Samuel D. Gross
Malcolm Cummings Grow
S. Weir Mitchell
William S. Forbes
Carlos Juan Finlay
Jacob Mendes Da Costa
William Williams Keen
John Chalmers Da Costa
John H. Gibbon, Jr.
JMC Class of 1886
One of the foremost figures in the field of laryngology, Jackson developed the method for the removal of foreign bodies from the lungs and other passages by insertion of tubes through the mouth. For these purposes he devised first an esophagus scope and later a bronchoscope. In his Philadelphia bronchoscope clinic he trained numerous students and physicians in his techniques. Jackson also contributed to the development of laryngeal surgery.
Born in 1865, Jackson grew up in a family hit hard by poverty. At an early age, he learned woodworking skills and later the decoration of china and glassware in order to bring in money. In this way, Jackson earned the funds necessary to enter Western University of Pennsylvania (later the University of Pittsburgh) and Jefferson Medical College, where he graduated in 1886.
"The Old Shoe," oil and palette knife, 1912. Jackson, Chevalier, The Life of Chevalier Jackson. The MacMillan Company, 1938.
After graduation, Jackson began his practice in Pittsburgh and almost immediately decided to specialize in laryngology. He read extensively and also attended the clinics presented by Drs. Jacob Solis-Cohen, Charles E. de M. Sajous, and Louis Jurist. Following a brief attendance at various European clinics as well as those of the British specialist Sir Morell McKenzie, Jackson returned to Pittsburgh. Here he developed an interest in the removal of foreign bodies in the esophagus and the tracheobronchial tree.
This interest led to Jackson’s invention of several instruments to aid his removals. By 1907, Jackson had published his standard work Tracheobronchoscopy, Esophagoscopy and Gastroscopy. His growing reputation led in 1910 to his election as Professor of Laryngology at the University of Pittsburgh.
The discovery in 1911 that Jackson suffered from pulmonary tuberculosis dealt a blow to his career. Regarded as a disease in its early stage, he limited his activities, but nevertheless in 1913 he suffered a pulmonary menorrhage that required complete rest. However, Jackson used this time to produce another major work, Peroral Endoscopy and Laryngeal Surgery.
In 1916, Jefferson Medical College offered Jackson the Professorship of Laryngology and by 1924, he achieved the position of Professor of Bronchoesophagology and Department Head. In addition, parallel appointments at the University of Pennsylvania Graduate School, Temple University, and the Women's Medical College of Pennsylvania provided Jackson with simultaneous involvement at five medical schools.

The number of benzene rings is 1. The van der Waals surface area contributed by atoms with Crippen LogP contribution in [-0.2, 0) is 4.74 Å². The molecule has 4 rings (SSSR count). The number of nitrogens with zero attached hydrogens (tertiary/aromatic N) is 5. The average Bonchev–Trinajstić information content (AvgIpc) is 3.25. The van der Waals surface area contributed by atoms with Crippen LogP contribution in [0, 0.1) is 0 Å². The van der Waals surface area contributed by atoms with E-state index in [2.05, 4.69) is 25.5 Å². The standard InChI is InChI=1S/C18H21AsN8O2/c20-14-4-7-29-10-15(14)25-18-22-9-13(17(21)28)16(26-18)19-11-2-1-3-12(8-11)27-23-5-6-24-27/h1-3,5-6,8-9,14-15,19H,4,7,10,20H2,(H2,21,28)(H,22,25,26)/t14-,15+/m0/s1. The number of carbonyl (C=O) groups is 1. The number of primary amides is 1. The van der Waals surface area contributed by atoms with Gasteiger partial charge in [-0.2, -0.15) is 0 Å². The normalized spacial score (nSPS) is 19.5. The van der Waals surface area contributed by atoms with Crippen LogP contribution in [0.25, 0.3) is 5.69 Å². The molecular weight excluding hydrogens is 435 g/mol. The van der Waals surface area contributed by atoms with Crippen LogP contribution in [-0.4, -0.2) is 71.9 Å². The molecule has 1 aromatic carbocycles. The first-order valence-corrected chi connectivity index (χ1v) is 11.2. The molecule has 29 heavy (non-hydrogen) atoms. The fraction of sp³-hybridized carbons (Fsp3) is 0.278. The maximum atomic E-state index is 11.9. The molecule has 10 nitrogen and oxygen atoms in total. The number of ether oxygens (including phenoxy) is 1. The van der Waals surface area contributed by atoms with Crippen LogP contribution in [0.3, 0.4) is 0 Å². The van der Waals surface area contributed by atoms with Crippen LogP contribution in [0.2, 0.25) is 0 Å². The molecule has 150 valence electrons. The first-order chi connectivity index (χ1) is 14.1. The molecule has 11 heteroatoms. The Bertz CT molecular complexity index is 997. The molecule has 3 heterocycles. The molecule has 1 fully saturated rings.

Chevalier Jackson with staff at the Bronchoscope Clinic, 1927. (Art/Photo Collection, AJ-002)
During the 1920s, Jackson also began a crusade to spread knowledge of preventive measures in order to protect children from inhaling foreign objects. He also campaigned for the passage of a federal law to control hazardous substances available to children. This led to the passage of the Caustic Act of 1927, which required labels on all poisonous substances.
Jackson’s career at Jefferson ended with his mandatory retirement in 1930 at the age of 65. However, Jackson continued his association with Temple University and the Women’s College, his involvement with various medical societies, and his writings.
Jackson died on 16 August 1958 at the age of 93. His obituary from the American Medical Association described him as "one of the greatest, if not the greatest of laryngologists of all time."
Some of Jackson's work has been memorialized in a book, "Swallow: Foreign Bodies, Their Ingestion, Inspiration, and the Curious Doctor Who Extracted Them," by Mary Capello. Jefferson archivist Michael Angelo participated with the author in an interview about Dr. Jackson for the WHYY radio program Radio Times (March 2011). Listen to the interview (mp3).